Famous alumnus prepares for cross-country tour

Photo courtesy of Associated Press Chris Thile has been playing the mandolin since he was 5 years old.

Photo courtesy of Associated Press
Chris Thile has been playing the mandolin since he was 5 years old.

The faces that pass along the sidewalks of Murray State are destined to become doctors, lawyers, teachers, business people – the normal cliches. As cliche as it may sound, there is truth in the commencement-like statement. A prime example of this is the success of a former student turned musician, Chris Thile.

Chris is best known as a member of the popular bluegrass band Nickel Creek and as the front man for the progressive bluegrass band The Punch Brothers.

Chris is the son of Scott Thile, instrument technician for the music department on campus. Scott said Chris’ interest in music started at a young age and developed throughout the years.

“A teacher of Chris’ played in a band called ‘Bluegrass ect.’ and my wife and I discovered this place to go see music on Saturday nights and it was a fine place to bring kids,” Scott said. “With him growing up seeing them play, he started to take an interest in the music. (Chris) ended up taking lessons from his teacher. He was invited up on stage every now and then at 6 or 7 years old.”

Learning from experiences on stage with Bluegrass ect., Chris was chosen by a bluegrass promoter who was putting together a festival.

The promoter wanted a band which involved children, therefore Chris, Sean Watkins and Sara Watkins formed Nickel Creek in 1989.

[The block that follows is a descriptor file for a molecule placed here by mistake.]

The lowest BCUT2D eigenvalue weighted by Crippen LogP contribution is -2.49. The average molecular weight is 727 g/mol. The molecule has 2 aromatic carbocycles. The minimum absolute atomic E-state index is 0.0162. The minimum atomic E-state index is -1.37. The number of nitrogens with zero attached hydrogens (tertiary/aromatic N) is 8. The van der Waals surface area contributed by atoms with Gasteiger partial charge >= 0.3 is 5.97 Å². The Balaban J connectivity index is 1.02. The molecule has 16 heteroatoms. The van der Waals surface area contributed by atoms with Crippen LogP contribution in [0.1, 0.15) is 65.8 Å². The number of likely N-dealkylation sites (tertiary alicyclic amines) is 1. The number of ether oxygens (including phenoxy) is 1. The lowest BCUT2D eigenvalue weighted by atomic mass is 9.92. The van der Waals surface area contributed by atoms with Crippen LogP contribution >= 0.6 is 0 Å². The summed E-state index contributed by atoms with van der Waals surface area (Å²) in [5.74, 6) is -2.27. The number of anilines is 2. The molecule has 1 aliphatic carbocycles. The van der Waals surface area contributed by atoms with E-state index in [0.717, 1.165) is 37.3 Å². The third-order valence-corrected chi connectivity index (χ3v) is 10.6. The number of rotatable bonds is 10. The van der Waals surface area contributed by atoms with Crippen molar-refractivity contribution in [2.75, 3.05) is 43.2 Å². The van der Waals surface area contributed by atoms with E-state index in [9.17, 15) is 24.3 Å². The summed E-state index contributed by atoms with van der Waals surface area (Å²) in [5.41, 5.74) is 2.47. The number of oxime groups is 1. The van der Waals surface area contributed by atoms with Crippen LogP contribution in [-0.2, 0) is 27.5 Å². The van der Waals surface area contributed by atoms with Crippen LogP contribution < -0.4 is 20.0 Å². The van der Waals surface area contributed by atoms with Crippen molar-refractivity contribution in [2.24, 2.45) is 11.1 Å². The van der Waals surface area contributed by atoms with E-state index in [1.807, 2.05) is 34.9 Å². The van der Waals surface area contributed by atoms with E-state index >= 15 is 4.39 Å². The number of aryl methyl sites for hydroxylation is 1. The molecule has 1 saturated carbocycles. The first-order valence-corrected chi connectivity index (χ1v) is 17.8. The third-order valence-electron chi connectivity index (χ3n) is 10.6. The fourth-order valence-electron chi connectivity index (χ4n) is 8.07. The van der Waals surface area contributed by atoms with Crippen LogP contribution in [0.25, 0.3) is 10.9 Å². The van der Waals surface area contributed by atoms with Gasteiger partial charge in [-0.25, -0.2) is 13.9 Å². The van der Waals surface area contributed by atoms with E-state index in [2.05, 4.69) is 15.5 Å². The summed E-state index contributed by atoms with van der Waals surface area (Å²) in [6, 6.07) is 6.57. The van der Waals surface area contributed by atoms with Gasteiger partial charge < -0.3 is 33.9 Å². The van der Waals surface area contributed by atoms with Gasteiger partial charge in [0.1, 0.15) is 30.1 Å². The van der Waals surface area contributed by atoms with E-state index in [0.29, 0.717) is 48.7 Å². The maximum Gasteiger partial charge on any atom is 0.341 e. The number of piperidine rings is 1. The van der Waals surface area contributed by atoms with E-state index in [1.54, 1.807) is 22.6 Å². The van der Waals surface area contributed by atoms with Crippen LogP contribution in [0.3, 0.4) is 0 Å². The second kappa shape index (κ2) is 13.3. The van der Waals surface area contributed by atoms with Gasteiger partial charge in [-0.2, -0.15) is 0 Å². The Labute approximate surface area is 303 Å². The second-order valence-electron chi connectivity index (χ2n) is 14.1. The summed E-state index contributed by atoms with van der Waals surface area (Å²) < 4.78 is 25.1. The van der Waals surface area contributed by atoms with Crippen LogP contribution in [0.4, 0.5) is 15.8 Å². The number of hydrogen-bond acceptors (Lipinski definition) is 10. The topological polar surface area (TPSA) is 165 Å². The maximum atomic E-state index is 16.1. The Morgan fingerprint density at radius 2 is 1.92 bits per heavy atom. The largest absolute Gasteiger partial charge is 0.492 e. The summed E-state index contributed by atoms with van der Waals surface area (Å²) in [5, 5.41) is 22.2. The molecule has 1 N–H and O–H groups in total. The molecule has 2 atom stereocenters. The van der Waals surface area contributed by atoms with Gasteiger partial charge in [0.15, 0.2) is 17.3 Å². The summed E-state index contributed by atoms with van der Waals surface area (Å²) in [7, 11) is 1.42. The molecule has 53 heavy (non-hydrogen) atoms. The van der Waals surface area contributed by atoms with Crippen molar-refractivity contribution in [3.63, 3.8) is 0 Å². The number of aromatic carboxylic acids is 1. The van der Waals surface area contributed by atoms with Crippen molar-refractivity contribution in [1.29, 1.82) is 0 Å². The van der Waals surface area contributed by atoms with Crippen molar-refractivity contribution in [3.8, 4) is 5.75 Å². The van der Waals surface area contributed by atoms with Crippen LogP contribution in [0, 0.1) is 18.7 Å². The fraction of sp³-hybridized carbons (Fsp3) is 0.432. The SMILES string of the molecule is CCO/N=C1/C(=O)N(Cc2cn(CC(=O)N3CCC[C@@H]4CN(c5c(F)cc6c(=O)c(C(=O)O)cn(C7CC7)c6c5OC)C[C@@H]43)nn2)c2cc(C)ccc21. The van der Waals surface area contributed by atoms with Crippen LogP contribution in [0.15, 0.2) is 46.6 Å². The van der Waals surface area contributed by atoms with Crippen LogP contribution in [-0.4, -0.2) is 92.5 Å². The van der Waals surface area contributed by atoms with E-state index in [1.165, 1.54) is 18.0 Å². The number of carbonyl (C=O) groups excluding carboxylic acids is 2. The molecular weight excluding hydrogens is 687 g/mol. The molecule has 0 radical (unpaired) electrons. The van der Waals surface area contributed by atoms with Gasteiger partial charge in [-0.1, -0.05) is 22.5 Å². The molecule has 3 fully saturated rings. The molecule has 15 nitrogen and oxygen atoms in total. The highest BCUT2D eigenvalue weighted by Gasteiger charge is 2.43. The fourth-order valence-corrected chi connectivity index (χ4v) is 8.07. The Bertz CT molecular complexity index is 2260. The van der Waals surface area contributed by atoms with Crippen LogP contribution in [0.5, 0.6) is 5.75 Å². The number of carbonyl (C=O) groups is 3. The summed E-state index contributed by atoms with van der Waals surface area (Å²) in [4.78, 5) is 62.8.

The group began traveling and playing shows across the country. Because Chris traveled to play shows with the band, he was home schooled. Likewise, he was able to enroll in classes at Murray State at age 16.

“Chris was interested in coursework here,” Scott said. “He started by taking just a couple classes – a German class and enrolled shortly after that in the music program.”

Though Chris completed courses in violin performance, music theory, formal training and composition, he took the weekends off with his father and other members of the band to play shows across America.

The traveling caused chaos in both Scott and Chris’ schedules.

“We were working all over the country with Nickel Creek,” Scott said. “I was working (at Murray State) during the week and flying out on the weekends to go to play bass for Nickel Creek and it was exhausting. So I decided I couldn’t do that anymore.”

Despite Scott’s decision to quit playing with Nickel Creek, 18-year-old Chris decided to quit school to travel with the band as it continued to prosper.

In the late ‘90s, Nickel Creek received two Grammy nominations for Best Bluegrass Album and Best Country Instrumental. During the Country Music Awards, it was nominated for Best Vocal Group of the Year.

Following the success of Nickel Creek, Chris began working on solo albums and collaborations with artists outside his genre such as Yo-Yo Ma, Dolly Parton, John Paul Jones and Edgar Meyer.

He also released a full album of Bach compositions played entirely on the mandolin.

In November 2007, Nickel Creek played its last show together at the Ryman in Nashville, Tenn., before taking a hiatus.

Also, in October 2013 Chris was one of two musicians to receive the MacArthur Foundation genius grant. The grant included a $100,000 award annually for five years.

Now, 25 years after the founding of Nickel Creek, the band has decided to tour together again. Eight of the 27 shows scheduled for the spring tour have already sold out.

“Chris is really excited and they have a pretty busy tour,” Scott said. “Now that they have had other experiences with their other projects, it will be exciting to see what they do together.”

 

Story by Hunter Harrell, Features Editor